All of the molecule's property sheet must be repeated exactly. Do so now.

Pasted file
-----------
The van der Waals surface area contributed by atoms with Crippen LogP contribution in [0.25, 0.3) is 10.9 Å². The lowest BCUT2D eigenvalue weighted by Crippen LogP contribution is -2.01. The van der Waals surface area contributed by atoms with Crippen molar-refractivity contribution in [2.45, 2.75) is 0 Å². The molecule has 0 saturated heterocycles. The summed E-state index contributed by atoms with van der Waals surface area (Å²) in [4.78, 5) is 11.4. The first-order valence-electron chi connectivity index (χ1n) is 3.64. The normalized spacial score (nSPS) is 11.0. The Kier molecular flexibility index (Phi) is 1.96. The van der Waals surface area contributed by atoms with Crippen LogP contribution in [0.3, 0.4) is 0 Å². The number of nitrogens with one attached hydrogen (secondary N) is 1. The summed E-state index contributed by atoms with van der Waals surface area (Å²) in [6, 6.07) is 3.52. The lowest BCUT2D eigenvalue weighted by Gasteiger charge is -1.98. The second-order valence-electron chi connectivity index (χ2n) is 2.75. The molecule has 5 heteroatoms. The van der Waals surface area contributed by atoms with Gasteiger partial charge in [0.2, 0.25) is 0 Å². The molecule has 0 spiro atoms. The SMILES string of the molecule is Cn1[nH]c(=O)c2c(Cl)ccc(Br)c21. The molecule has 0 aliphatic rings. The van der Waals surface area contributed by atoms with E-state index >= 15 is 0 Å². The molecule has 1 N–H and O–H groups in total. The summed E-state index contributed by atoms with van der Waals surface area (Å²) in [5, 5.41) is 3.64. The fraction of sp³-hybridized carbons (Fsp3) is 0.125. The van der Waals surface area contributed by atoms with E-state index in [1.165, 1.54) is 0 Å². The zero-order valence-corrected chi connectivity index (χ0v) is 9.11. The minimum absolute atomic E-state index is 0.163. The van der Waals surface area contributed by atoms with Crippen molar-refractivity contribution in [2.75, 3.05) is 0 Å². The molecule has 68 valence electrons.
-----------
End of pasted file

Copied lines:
The van der Waals surface area contributed by atoms with Crippen LogP contribution in [0.25, 0.3) is 10.9 Å². The lowest BCUT2D eigenvalue weighted by Crippen LogP contribution is -2.01. The van der Waals surface area contributed by atoms with Crippen molar-refractivity contribution in [2.45, 2.75) is 0 Å². The molecule has 0 saturated heterocycles. The summed E-state index contributed by atoms with van der Waals surface area (Å²) in [4.78, 5) is 11.4. The first-order valence-electron chi connectivity index (χ1n) is 3.64. The normalized spacial score (nSPS) is 11.0. The Kier molecular flexibility index (Phi) is 1.96. The van der Waals surface area contributed by atoms with Crippen LogP contribution in [0.3, 0.4) is 0 Å². The number of nitrogens with one attached hydrogen (secondary N) is 1. The summed E-state index contributed by atoms with van der Waals surface area (Å²) in [6, 6.07) is 3.52. The lowest BCUT2D eigenvalue weighted by Gasteiger charge is -1.98. The second-order valence-electron chi connectivity index (χ2n) is 2.75. The molecule has 5 heteroatoms. The van der Waals surface area contributed by atoms with Gasteiger partial charge in [0.2, 0.25) is 0 Å². The molecule has 0 spiro atoms. The SMILES string of the molecule is Cn1[nH]c(=O)c2c(Cl)ccc(Br)c21. The molecule has 0 aliphatic rings. The van der Waals surface area contributed by atoms with E-state index >= 15 is 0 Å². The molecule has 1 N–H and O–H groups in total. The summed E-state index contributed by atoms with van der Waals surface area (Å²) in [5, 5.41) is 3.64. The fraction of sp³-hybridized carbons (Fsp3) is 0.125. The van der Waals surface area contributed by atoms with E-state index in [1.165, 1.54) is 0 Å². The zero-order valence-corrected chi connectivity index (χ0v) is 9.11. The minimum absolute atomic E-state index is 0.163. The van der Waals surface area contributed by atoms with Crippen molar-refractivity contribution in [2.75, 3.05) is 0 Å². The molecule has 68 valence electrons.